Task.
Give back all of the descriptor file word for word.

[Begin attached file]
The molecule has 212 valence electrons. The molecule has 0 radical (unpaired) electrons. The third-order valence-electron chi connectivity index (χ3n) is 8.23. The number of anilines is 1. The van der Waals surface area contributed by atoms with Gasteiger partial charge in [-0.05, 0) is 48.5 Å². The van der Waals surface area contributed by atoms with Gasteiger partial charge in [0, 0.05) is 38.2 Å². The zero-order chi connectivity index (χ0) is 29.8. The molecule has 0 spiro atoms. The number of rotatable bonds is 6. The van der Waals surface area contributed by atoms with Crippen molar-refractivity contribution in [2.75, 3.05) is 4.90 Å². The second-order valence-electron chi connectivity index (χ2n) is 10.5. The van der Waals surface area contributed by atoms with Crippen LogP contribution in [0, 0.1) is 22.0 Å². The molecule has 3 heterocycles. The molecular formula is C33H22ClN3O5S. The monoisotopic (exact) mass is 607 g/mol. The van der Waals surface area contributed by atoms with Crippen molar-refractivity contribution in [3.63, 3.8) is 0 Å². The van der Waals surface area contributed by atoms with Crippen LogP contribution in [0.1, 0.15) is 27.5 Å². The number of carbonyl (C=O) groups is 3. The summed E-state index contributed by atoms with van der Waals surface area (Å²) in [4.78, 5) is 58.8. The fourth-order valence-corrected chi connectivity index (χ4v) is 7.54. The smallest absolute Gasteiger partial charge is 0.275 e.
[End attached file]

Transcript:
The molecule has 212 valence electrons. The molecule has 0 radical (unpaired) electrons. The third-order valence-electron chi connectivity index (χ3n) is 8.23. The number of anilines is 1. The van der Waals surface area contributed by atoms with Gasteiger partial charge in [-0.05, 0) is 48.5 Å². The van der Waals surface area contributed by atoms with Gasteiger partial charge in [0, 0.05) is 38.2 Å². The zero-order chi connectivity index (χ0) is 29.8. The molecule has 0 spiro atoms. The number of rotatable bonds is 6. The van der Waals surface area contributed by atoms with Crippen molar-refractivity contribution in [2.75, 3.05) is 4.90 Å². The second-order valence-electron chi connectivity index (χ2n) is 10.5. The van der Waals surface area contributed by atoms with Crippen LogP contribution in [0, 0.1) is 22.0 Å². The molecule has 3 heterocycles. The molecular formula is C33H22ClN3O5S. The monoisotopic (exact) mass is 607 g/mol. The van der Waals surface area contributed by atoms with Crippen molar-refractivity contribution in [3.63, 3.8) is 0 Å². The van der Waals surface area contributed by atoms with Crippen LogP contribution in [0.1, 0.15) is 27.5 Å². The number of carbonyl (C=O) groups is 3. The summed E-state index contributed by atoms with van der Waals surface area (Å²) in [4.78, 5) is 58.8. The fourth-order valence-corrected chi connectivity index (χ4v) is 7.54. The smallest absolute Gasteiger partial charge is 0.275 e.